332mid10a

# 332mid10a - UNIVERSITY OF TORONTO Joseph L Rotman School of...

This preview shows pages 1–3. Sign up to view the full content.

This preview has intentionally blurred sections. Sign up to view the full version.

View Full Document
This is the end of the preview. Sign up to access the rest of the document.

Unformatted text preview: UNIVERSITY OF TORONTO Joseph L. Rotman School of Management Oct. 19, 2010 Florence/Kan RSM332 MID-TERM EXAMINATION Simutin/Tolias/Yang SOLUTIONS 1. (a) When we have access to the production opportunity but not the capital market, the consumption allocation problem is max C ,C 1 C C 1 s.t. C = 12- I , C 1 = 40 q I . Substituting the budget constraints into the utility function and we can maximize the utility with respect to I , i.e., max I (12- I ) × 40 I 1 2 . Differentiating U ( C ,C 1 ) with respect to I and setting it to be zero, we obtain d U d I =- 40 I 1 2 + (12- I ) × 20 I- 1 2 = 0 . Multiplying I 1 2 / 20 on both sides of the above equation, we have (12- I )- 2 I = 0 and I * = 4. Therefore C * = Y- I * = 8 and C * 1 = 40 √ I * = 80. (b) When we have access to both the production opportunity and the capital market, we know that the investment problem and the consumption problem can be solved separately according to the Fisher’s Separation Theorem. We first solve the investment problem. Since the production displays a decreasing marginal return to investment, the optimal investment amount is achieved when the marginal return on investment is equal to the interest rate in the capital market, i.e., d f ( I ) d I = 20 √ I = 1 + 1 3 . 1 Therefore √ I * = 15 and I * = 225. Once we determine the optimal investment amount, we can set up the consumption allocation problem by taking the optimal investment amount as given, i.e., max C ,C 1 C C 1 s.t. C + C 1 1 + r = Y + f ( I * )- I * (1 + r ) 1 + r , where the last term on the right hand side of the budget constraint represents the net present value of the production and it is NPV = 40 × 15- 225 × 4 3 4 3 = 225 . Therefore the budget constraint becomes C + 3 4 C 1 = 237 . There are different ways to solve the optimal consumption problem. The first method is to substitute C = 237- (3 / 4) C 1 in the utility function U ( C ,C 1 ) = C C 1 = [237- (3 / 4) C 1 ] C 1 . Then differentiating the utility function with respect to C 1 , we obtain d U d C 1 = 237- 3 2 C 1 . Setting it equal to zero, we obtain C * 1 = 158 and C * = 118 . 5. Alternatively, we can solve consumption allocation problem by setting MRS =- (1 + r ): MRS =- ∂U/∂C ∂U/∂C 1 =- C 1 C =- (1 + r ) =- 4 3 . Together with C + 3 4 C 1 = 237, we obtain C * = 118 . 5 and C * 1 = 158. We need to borrow C * + I *- Y = 331 . 5 units of goods today to finance part of the investments in the production and the consumption. (c) According to the Fisher’s Separation Theorem, when investors have access to a per- fect capital market, the investment problem and the consumption allocation problem can be done separately. Furthermore, the investment problem is to maximize the net present value (NPV) of the production and has nothing to do with individual investor’s utility. Therefore, both you and Larry would choose the same optimal investment level and the NPV of the production is the fair price of the production. From part (b), weand the NPV of the production is the fair price of the production....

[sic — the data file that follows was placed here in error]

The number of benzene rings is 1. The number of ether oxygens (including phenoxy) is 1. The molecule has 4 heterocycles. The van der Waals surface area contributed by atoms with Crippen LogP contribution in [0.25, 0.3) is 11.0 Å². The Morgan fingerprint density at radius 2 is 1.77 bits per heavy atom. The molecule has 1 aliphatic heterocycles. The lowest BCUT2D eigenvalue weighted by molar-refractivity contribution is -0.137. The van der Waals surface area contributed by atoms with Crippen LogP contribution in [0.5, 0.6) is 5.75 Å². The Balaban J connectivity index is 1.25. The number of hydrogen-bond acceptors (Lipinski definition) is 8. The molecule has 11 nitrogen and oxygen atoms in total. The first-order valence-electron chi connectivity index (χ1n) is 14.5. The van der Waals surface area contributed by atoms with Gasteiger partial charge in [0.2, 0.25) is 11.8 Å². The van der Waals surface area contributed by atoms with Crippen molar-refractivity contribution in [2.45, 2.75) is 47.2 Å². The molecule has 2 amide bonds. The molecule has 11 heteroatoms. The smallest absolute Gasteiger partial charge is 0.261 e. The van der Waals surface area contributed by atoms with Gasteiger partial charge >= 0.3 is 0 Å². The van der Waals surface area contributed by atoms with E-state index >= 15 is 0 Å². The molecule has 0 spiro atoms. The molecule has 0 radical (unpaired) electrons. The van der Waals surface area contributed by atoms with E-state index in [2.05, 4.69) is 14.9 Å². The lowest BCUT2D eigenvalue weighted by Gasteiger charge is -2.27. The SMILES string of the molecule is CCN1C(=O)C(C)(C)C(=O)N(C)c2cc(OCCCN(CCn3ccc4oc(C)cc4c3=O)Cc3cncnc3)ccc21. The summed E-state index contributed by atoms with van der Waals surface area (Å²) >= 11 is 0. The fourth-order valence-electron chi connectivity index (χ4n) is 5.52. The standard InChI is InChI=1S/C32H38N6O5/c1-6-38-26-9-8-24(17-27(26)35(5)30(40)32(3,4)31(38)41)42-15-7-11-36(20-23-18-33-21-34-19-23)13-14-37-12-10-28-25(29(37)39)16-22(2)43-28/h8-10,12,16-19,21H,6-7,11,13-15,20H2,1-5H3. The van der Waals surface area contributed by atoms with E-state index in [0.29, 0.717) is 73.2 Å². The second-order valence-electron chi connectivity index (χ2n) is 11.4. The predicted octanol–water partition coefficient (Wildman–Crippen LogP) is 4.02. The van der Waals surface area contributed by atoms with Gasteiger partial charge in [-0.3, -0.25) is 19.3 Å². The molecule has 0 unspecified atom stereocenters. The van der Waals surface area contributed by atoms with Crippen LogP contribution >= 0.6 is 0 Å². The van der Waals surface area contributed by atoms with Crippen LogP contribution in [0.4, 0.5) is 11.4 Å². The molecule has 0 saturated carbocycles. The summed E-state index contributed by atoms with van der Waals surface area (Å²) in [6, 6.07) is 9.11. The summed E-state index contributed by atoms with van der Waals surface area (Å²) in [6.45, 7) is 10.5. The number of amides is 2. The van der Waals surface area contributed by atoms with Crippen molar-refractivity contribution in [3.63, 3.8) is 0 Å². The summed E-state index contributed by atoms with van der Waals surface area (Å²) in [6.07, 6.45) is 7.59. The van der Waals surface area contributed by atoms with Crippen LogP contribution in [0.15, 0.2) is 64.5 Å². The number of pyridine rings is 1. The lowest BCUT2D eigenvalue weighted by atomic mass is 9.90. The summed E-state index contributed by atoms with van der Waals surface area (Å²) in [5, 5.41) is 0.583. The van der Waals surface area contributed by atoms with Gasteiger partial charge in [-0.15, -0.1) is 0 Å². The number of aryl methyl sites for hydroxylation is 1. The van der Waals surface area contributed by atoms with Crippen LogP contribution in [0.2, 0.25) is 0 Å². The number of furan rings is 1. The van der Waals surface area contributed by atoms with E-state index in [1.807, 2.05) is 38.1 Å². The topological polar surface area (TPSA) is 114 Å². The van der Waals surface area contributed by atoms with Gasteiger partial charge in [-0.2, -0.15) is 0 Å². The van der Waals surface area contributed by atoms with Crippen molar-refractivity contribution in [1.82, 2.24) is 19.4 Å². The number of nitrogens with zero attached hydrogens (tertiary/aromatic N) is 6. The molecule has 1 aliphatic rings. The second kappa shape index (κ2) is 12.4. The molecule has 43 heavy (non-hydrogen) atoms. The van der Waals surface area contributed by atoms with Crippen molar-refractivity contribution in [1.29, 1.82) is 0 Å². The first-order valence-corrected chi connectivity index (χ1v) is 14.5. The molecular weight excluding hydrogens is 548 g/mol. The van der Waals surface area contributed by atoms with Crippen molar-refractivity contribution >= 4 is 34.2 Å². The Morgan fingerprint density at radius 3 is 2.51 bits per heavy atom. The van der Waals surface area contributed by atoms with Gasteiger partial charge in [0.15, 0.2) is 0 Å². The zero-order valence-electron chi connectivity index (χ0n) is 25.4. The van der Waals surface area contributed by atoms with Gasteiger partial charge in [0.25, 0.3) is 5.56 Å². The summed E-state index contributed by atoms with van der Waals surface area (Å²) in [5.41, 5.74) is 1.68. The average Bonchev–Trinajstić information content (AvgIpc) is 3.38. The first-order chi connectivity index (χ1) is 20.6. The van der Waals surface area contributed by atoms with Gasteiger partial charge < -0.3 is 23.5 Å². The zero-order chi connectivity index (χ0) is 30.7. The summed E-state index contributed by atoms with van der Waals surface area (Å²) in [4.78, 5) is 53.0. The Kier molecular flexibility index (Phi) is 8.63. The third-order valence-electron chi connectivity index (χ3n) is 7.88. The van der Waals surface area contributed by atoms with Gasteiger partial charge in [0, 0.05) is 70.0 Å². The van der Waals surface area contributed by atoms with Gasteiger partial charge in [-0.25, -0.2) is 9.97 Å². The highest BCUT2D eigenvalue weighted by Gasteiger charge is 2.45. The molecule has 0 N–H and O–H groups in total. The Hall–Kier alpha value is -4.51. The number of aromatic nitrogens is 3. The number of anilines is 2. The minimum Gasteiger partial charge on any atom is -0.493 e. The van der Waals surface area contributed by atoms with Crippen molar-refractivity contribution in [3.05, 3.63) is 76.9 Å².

View Full Document

## This note was uploaded on 11/29/2011 for the course RSM 332 taught by Professor Raymondkan during the Winter '08 term at University of Toronto.

### Page1 / 9

332mid10a - UNIVERSITY OF TORONTO Joseph L Rotman School of...

This preview shows document pages 1 - 3. Sign up to view the full document.

View Full Document
Ask a homework question - tutors are online